Heterogeneity and targeted therapy-induced adaptations in lung cancer revealed by longitudinal single-cell RNA sequencing
Caroline E McCoach,
Julia K Rotow,
Elizabeth A Yu,
Erin L Schenk,
Pallav K Kolli,
Daniel D Le,
Kevin A Yamauchi,
Nicholas J Thomas,
Johannes R Kratz,
Norma F. Neff,
Robert C. Doebele,
Collin M. Blakely,
Trever G. Bivona
Posted 13 Dec 2019
bioRxiv DOI: 10.1101/2019.12.08.868828
Posted 13 Dec 2019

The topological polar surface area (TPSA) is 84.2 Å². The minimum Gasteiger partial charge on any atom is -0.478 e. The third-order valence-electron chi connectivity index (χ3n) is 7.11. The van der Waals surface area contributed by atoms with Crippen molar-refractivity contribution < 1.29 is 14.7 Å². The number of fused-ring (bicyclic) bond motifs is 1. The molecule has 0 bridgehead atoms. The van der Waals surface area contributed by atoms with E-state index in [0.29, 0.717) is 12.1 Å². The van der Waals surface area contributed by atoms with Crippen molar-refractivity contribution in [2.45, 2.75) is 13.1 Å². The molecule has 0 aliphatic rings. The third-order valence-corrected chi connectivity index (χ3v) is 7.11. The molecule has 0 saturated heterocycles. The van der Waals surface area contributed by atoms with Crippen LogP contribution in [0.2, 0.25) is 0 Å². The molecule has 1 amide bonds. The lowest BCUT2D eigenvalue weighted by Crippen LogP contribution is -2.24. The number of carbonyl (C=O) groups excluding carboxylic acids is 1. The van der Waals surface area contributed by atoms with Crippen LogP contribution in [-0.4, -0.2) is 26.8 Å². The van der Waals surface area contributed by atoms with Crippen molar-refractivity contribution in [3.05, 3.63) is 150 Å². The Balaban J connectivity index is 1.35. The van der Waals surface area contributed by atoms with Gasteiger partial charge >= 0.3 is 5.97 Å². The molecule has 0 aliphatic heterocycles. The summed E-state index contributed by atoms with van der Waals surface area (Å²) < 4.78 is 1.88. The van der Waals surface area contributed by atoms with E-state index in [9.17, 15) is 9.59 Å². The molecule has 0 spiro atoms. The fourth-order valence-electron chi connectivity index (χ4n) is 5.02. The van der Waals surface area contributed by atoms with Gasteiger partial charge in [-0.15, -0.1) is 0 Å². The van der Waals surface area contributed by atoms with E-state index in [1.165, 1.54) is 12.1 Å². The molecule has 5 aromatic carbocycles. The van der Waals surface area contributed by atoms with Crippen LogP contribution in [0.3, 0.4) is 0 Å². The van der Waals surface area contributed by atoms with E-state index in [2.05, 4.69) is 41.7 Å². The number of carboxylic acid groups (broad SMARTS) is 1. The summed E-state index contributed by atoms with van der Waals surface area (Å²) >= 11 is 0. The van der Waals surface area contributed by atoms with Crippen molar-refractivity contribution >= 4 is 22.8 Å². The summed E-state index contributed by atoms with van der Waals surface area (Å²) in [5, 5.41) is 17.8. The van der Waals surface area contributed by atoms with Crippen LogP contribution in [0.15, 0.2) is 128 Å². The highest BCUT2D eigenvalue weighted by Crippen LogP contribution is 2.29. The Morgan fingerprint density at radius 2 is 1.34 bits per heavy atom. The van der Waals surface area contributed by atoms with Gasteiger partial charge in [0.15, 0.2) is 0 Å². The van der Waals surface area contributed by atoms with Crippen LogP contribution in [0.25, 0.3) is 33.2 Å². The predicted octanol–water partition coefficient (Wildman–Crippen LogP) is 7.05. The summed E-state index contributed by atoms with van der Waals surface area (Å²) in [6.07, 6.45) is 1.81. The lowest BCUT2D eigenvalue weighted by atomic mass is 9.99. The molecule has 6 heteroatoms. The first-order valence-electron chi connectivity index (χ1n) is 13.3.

Lung cancer, the leading cause of cancer mortality, exhibits heterogeneity that enables adaptability, limits therapeutic success, and remains incompletely understood. Single-cell RNA sequencing (scRNAseq) of metastatic lung cancer was performed using 44 tumor biopsies obtained longitudinally from 27 patients before and during targeted therapy. Over 20,000 cancer and tumor microenvironment (TME) single-cell profiles exposed a rich and dynamic tumor ecosystem. scRNAseq of cancer cells illuminated targetable oncogenes beyond those detected clinically. Cancer cells surviving therapy as residual disease (RD) expressed an alveolar-regenerative cell signature suggesting a therapy-induced primitive cell state transition, whereas those present at on-therapy progressive disease (PD) upregulated kynurenine, plasminogen, and gap junction pathways. Active T-lymphocytes and decreased macrophages were present at RD and immunosuppressive cell states characterized PD. Biological features revealed by scRNAseq were biomarkers of clinical outcomes in independent cohorts. This study highlights how therapy-induced adaptation of the multi-cellular ecosystem of metastatic cancer shapes clinical outcomes.
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